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Sedaris and Stamberg Deconstruct a Fashion Show

High fashion sweeps across the runway at a Paris fashion show in 2005.
Susan Stamberg, NPR
High fashion sweeps across the runway at a Paris fashion show in 2005.

While it may still be winter in most neighborhoods, clothing for spring and summer has already started arriving at the stores. The ideas for some of these clothes were first seen last fall -- at the ready-to-wear fashion shows.

Susan Stamberg attended two Paris runway shows with historian Joan DeJean and essayist David Sedaris.

Valentino's spring-summer ready-to-wear collection was familiar to DeJean, due not to the clothes, but to the promotional style. Showing clothes to buyers and fashion writers is an idea that goes back to Versailles and the court of Louis XIV.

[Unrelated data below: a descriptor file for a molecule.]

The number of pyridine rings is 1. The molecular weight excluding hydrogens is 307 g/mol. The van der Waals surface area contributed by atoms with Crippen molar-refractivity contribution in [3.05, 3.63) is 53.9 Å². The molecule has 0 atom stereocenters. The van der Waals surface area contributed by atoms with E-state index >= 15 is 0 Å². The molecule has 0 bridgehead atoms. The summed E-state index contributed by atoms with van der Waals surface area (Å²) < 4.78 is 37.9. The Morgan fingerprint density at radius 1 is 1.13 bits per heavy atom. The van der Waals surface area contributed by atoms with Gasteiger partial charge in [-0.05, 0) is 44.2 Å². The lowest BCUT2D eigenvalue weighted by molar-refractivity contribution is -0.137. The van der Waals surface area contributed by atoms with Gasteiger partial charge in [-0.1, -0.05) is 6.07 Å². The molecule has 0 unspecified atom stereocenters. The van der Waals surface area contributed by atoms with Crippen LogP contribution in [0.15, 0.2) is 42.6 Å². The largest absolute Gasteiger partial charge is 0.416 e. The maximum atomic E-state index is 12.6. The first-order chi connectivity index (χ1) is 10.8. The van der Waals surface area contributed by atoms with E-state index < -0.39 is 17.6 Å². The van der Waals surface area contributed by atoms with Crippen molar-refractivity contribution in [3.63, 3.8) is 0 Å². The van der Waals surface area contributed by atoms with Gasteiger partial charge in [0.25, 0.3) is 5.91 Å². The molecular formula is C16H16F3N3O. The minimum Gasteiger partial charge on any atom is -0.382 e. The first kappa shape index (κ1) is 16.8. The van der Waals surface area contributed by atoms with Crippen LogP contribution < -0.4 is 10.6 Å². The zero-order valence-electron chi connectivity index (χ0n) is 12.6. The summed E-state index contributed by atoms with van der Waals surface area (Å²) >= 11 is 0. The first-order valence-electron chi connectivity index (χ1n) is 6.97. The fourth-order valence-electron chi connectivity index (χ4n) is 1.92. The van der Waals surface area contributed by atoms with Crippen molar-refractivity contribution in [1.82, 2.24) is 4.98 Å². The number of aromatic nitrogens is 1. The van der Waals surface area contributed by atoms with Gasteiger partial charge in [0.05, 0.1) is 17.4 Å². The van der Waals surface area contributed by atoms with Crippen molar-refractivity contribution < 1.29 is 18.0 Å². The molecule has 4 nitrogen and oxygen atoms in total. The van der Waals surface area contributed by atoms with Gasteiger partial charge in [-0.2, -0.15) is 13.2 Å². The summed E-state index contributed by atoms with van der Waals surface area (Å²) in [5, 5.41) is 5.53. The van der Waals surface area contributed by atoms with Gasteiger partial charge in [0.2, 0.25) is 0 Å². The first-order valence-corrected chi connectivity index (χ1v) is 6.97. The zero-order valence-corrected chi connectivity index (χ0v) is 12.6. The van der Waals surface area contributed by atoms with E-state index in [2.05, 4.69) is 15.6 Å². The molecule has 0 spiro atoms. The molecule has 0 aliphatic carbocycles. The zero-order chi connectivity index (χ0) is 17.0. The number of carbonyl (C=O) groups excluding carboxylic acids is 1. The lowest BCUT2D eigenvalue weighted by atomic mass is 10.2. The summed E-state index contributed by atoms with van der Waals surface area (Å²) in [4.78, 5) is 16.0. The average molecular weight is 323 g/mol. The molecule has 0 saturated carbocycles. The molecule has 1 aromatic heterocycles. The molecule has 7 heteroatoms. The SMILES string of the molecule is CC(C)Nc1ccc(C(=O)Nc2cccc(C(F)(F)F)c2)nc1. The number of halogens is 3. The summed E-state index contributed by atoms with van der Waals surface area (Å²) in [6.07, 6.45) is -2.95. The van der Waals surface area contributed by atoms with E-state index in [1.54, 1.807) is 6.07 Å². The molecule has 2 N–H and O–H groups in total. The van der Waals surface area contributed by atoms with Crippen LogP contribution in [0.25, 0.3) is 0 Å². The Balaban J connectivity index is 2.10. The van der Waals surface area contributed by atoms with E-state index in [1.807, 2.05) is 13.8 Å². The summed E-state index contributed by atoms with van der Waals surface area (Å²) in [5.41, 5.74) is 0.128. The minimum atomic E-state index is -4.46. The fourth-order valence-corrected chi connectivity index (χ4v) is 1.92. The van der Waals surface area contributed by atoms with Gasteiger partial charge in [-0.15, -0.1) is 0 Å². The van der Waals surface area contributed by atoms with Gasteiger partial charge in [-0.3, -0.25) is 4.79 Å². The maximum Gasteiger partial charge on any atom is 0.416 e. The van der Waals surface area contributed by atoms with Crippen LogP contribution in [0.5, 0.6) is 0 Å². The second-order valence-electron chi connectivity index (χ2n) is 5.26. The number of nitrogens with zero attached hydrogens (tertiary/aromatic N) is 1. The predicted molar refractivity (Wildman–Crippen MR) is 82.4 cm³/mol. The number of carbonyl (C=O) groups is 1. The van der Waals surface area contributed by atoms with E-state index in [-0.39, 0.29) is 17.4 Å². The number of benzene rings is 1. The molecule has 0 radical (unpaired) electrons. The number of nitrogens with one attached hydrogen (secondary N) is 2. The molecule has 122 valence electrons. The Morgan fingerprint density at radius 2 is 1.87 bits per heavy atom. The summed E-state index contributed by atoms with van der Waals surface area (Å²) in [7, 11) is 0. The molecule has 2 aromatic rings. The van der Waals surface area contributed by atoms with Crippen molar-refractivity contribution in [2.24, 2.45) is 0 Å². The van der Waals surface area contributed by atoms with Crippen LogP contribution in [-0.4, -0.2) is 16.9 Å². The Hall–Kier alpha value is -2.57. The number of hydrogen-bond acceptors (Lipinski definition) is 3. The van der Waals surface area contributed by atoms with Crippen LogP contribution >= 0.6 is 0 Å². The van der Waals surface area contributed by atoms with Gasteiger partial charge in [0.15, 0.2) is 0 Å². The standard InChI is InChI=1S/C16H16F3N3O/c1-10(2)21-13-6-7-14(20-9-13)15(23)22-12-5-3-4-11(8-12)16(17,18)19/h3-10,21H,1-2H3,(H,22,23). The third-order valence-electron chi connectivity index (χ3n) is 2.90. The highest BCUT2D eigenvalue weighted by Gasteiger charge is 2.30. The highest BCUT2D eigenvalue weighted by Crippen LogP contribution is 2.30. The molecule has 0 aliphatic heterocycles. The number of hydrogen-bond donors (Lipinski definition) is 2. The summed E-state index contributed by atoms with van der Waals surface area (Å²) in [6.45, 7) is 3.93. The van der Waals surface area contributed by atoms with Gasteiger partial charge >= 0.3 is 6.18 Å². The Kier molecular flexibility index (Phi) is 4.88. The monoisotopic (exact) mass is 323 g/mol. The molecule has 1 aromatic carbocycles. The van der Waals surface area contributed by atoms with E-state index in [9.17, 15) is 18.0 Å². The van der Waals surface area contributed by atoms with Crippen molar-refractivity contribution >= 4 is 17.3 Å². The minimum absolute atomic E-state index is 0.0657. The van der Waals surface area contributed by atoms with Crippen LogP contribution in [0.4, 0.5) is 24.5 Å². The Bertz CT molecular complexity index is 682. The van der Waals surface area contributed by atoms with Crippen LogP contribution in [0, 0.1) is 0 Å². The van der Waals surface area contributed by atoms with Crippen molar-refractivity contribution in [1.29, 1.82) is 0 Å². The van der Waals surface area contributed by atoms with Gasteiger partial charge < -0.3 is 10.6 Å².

The rising newspaper industry began covering fashion in 1678, and the successful marketing of a fashionable "Winter 1678" was the start of a cultural shift towards seasonal outfits and rapid changes in fashion sense. The fashion industry and the press have been co-dependent ever since. The "Queens" of today's fashion media -- editors of Vogue and Harpers Bazaar, for example -- get front row seats at the runway shows, ensuring that what they like will continue to entice and dress the masses.

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Nationally renowned broadcast journalist Susan Stamberg is a special correspondent for NPR.